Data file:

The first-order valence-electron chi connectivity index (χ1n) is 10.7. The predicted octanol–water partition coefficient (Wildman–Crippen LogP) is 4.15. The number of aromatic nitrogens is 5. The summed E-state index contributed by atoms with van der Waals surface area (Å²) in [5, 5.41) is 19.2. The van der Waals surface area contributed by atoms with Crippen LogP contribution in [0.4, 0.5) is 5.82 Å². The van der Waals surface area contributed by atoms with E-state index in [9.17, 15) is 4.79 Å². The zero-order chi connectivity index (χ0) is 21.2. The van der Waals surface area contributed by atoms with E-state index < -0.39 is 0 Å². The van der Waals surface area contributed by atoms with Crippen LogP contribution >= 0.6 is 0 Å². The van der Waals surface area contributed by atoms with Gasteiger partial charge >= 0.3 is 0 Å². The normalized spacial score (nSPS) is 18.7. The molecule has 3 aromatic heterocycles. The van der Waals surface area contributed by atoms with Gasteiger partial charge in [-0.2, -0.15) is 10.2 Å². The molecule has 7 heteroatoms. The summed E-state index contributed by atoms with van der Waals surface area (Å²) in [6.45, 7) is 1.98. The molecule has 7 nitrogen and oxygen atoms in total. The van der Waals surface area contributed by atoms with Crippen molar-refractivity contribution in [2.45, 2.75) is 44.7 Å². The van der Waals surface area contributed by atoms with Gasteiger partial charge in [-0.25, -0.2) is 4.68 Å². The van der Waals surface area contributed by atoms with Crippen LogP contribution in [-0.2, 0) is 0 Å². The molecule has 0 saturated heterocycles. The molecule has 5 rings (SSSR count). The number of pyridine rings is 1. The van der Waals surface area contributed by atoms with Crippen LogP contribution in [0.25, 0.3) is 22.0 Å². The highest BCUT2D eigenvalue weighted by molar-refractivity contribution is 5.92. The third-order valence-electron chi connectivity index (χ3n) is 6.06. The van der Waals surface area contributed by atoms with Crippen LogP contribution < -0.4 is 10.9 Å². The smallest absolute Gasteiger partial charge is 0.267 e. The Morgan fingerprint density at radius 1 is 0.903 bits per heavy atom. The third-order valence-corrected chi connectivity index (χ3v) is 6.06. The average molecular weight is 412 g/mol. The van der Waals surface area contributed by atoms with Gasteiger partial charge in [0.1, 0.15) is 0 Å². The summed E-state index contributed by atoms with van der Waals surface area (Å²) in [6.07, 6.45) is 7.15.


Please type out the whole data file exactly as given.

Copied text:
The first-order valence-electron chi connectivity index (χ1n) is 10.7. The predicted octanol–water partition coefficient (Wildman–Crippen LogP) is 4.15. The number of aromatic nitrogens is 5. The summed E-state index contributed by atoms with van der Waals surface area (Å²) in [5, 5.41) is 19.2. The van der Waals surface area contributed by atoms with Crippen LogP contribution in [0.4, 0.5) is 5.82 Å². The van der Waals surface area contributed by atoms with E-state index in [9.17, 15) is 4.79 Å². The zero-order chi connectivity index (χ0) is 21.2. The van der Waals surface area contributed by atoms with E-state index < -0.39 is 0 Å². The van der Waals surface area contributed by atoms with Crippen LogP contribution >= 0.6 is 0 Å². The van der Waals surface area contributed by atoms with Gasteiger partial charge >= 0.3 is 0 Å². The normalized spacial score (nSPS) is 18.7. The molecule has 3 aromatic heterocycles. The van der Waals surface area contributed by atoms with Gasteiger partial charge in [-0.2, -0.15) is 10.2 Å². The molecule has 7 heteroatoms. The summed E-state index contributed by atoms with van der Waals surface area (Å²) in [6.45, 7) is 1.98. The molecule has 7 nitrogen and oxygen atoms in total. The van der Waals surface area contributed by atoms with Crippen molar-refractivity contribution in [2.45, 2.75) is 44.7 Å². The van der Waals surface area contributed by atoms with Gasteiger partial charge in [-0.25, -0.2) is 4.68 Å². The van der Waals surface area contributed by atoms with Crippen LogP contribution in [-0.2, 0) is 0 Å². The molecule has 0 saturated heterocycles. The molecule has 5 rings (SSSR count). The number of pyridine rings is 1. The van der Waals surface area contributed by atoms with Crippen LogP contribution in [0.25, 0.3) is 22.0 Å². The highest BCUT2D eigenvalue weighted by molar-refractivity contribution is 5.92. The third-order valence-electron chi connectivity index (χ3n) is 6.06. The van der Waals surface area contributed by atoms with Crippen LogP contribution < -0.4 is 10.9 Å². The smallest absolute Gasteiger partial charge is 0.267 e. The Morgan fingerprint density at radius 1 is 0.903 bits per heavy atom. The third-order valence-corrected chi connectivity index (χ3v) is 6.06. The average molecular weight is 412 g/mol. The van der Waals surface area contributed by atoms with Gasteiger partial charge in [0.1, 0.15) is 0 Å². The summed E-state index contributed by atoms with van der Waals surface area (Å²) in [6.07, 6.45) is 7.15.